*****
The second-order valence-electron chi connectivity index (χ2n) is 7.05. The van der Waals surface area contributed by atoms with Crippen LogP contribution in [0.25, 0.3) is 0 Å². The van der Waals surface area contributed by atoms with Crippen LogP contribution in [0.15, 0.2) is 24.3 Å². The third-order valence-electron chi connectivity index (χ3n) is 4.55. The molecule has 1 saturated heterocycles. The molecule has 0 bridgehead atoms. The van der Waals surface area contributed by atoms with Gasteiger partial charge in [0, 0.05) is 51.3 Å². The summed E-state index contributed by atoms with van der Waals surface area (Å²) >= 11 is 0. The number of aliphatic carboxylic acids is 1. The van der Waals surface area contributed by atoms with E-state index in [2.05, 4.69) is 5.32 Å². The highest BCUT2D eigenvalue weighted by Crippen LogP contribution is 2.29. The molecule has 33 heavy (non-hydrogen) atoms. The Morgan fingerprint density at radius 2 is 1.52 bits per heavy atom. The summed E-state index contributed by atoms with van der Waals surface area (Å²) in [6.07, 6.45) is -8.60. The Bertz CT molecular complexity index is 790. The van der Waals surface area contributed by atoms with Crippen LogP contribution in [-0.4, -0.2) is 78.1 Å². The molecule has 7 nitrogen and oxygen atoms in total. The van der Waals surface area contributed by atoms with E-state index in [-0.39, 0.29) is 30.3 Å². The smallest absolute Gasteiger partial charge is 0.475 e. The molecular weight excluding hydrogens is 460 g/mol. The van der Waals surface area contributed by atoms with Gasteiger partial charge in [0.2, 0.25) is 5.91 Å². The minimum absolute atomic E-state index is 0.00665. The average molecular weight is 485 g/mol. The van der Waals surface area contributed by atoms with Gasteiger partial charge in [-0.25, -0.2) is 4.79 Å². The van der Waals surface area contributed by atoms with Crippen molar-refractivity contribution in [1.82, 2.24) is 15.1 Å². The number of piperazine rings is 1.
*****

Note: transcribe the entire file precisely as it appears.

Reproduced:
The second-order valence-electron chi connectivity index (χ2n) is 7.05. The van der Waals surface area contributed by atoms with Crippen LogP contribution in [0.25, 0.3) is 0 Å². The van der Waals surface area contributed by atoms with Crippen LogP contribution in [0.15, 0.2) is 24.3 Å². The third-order valence-electron chi connectivity index (χ3n) is 4.55. The molecule has 1 saturated heterocycles. The molecule has 0 bridgehead atoms. The van der Waals surface area contributed by atoms with Gasteiger partial charge in [0, 0.05) is 51.3 Å². The summed E-state index contributed by atoms with van der Waals surface area (Å²) >= 11 is 0. The number of aliphatic carboxylic acids is 1. The van der Waals surface area contributed by atoms with E-state index in [2.05, 4.69) is 5.32 Å². The highest BCUT2D eigenvalue weighted by Crippen LogP contribution is 2.29. The molecule has 33 heavy (non-hydrogen) atoms. The Morgan fingerprint density at radius 2 is 1.52 bits per heavy atom. The summed E-state index contributed by atoms with van der Waals surface area (Å²) in [6.07, 6.45) is -8.60. The Bertz CT molecular complexity index is 790. The van der Waals surface area contributed by atoms with Crippen LogP contribution in [-0.4, -0.2) is 78.1 Å². The molecule has 7 nitrogen and oxygen atoms in total. The van der Waals surface area contributed by atoms with E-state index in [-0.39, 0.29) is 30.3 Å². The smallest absolute Gasteiger partial charge is 0.475 e. The molecular weight excluding hydrogens is 460 g/mol. The van der Waals surface area contributed by atoms with Gasteiger partial charge in [0.2, 0.25) is 5.91 Å². The minimum absolute atomic E-state index is 0.00665. The average molecular weight is 485 g/mol. The van der Waals surface area contributed by atoms with Gasteiger partial charge in [-0.25, -0.2) is 4.79 Å². The van der Waals surface area contributed by atoms with Crippen molar-refractivity contribution in [1.82, 2.24) is 15.1 Å². The number of piperazine rings is 1.